The Financial Crisis: Why Have No High-Level Executives Been Prosecuted? (Jed S. Rakoff, NYRB)– Rare op-ed piece from a sitting federal judge (and one who has sat on many of the most important financial fraud cases related to the latest meltdown)

War on Christmas

Declaring a Truce in the War on Christmas (Michael Hammond, Religion in American History)– “In the modern debate over Christmas, however, the shift in the dominance of Christianity over the culture is real, but the reaction to it is misguided. In defending Christmas and associating the holiday with warfare, these religious leaders may win a cultural battle, but damage the nature of Christianity in the process.  A recentstudy suggested that many young atheists followed a similar journey to unbelief.  They spoke of an initial exposure to Christianity, but they grew disillusioned when the church focused more on social issues and less on the power of the gospel message. As one of the students commented, “The connection between Jesus and a person’s life was not clear.” In the “war on Christmas,” winning the battle for cultural dominance takes away the power of the message of the incarnation.”


It’s Simple: Fewer Guns, Fewer Suicides (Justin Briggs and Alex Tabbarok, Slate)– “Are the people not killing themselves with guns simply committing suicide by other means? Some are—but not all. While reduced household gun ownership did lead to more suicides by other means, suicides went down overall. That’s because contrary to the “folk wisdom” that people who want to commit suicide will always find a way to get the job done, suicides are not inevitable. Suicides are often impulsive decisions, and guns require less forethought than other means of suicide—and they’re also deadlier.”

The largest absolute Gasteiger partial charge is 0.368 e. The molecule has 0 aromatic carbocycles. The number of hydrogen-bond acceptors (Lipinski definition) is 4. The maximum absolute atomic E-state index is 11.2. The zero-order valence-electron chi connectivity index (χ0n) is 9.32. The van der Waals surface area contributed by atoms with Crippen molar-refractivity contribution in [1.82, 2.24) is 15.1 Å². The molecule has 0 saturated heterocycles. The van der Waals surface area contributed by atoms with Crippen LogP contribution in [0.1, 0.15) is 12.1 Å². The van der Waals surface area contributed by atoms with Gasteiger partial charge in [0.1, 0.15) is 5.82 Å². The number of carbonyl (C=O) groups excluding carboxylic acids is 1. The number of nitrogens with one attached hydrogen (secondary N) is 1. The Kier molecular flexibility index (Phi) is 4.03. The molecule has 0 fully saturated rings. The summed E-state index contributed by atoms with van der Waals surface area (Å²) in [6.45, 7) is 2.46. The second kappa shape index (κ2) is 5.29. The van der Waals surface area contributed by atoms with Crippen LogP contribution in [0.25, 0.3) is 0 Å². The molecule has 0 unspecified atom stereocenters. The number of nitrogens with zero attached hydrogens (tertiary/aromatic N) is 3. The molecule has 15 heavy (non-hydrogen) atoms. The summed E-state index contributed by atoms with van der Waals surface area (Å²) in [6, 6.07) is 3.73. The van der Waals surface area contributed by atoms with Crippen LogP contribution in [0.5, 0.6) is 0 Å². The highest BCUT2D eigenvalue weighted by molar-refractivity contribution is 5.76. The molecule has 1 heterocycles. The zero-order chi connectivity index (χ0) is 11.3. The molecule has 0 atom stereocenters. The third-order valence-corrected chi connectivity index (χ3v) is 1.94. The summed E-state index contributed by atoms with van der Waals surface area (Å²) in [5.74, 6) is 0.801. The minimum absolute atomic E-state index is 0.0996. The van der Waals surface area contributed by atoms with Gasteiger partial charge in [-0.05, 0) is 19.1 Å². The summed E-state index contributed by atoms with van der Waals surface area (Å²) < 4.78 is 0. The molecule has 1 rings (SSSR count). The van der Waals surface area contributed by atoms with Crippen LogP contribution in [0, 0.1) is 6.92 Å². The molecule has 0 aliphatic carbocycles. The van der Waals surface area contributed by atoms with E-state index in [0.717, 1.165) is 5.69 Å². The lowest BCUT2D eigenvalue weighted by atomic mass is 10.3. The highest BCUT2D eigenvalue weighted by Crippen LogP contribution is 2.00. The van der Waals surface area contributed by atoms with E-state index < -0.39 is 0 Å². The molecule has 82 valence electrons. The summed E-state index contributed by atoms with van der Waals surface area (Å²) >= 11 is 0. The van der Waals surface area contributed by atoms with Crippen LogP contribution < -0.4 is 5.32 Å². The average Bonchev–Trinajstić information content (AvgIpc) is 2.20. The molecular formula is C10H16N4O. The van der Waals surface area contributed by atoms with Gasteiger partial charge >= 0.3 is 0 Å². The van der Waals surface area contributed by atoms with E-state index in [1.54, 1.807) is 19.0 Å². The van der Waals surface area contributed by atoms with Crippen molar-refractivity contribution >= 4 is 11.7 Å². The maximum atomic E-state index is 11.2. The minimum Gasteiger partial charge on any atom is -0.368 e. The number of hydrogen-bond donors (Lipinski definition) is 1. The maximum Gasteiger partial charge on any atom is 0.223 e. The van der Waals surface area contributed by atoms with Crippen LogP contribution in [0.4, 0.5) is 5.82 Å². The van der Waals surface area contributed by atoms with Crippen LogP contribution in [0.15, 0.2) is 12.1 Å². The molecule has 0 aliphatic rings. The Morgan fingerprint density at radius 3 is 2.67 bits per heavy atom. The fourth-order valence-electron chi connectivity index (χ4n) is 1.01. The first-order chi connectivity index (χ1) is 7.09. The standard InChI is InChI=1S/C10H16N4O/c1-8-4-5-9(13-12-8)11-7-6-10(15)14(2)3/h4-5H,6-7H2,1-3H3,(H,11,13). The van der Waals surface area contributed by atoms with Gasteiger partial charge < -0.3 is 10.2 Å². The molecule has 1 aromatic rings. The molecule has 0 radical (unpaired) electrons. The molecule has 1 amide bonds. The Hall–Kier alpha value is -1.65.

A Year After Newtown, Little Has Changed (Alec MacGillis, The New Republic)

Sandy Hook, One Year Later: No Gun Control in Sight (Steven Hill, In These Times)– “American media outlets often portray multiparty democracies elected by proportional representation, such as Israel and Italy, as being beholden to tiny political parties of extremists who hold hostage their coalition governments. Yet they fail to recognize how the dynamics of our own winner-take-all elections allow well-organized political minorities and “swing voter” extremists like the NRA and Florida Cubans to push their radical agendas on the mainstream. It’s important to understand how our system works if we ever hope to improve it.”


The Selling of Attention Deficit Disorder (Alan Schwarz, NYT)

Tobacco Firms’ Strategy Limits Poorer Nations’ Smoking Laws (Sabrina Tavernise, NYT)– “Tobacco companies are pushing back against a worldwide rise in antismoking laws, using a little-noticed legal strategy to delay or block regulation. The industry is warning countries that their tobacco laws violate an expanding web of trade and investment treaties, raising the prospect of costly, prolonged legal battles, health advocates and officials said.”

The Case for Tolerating E-Cigarettes (Amy L. Fairchild and James Colgrove, NYT)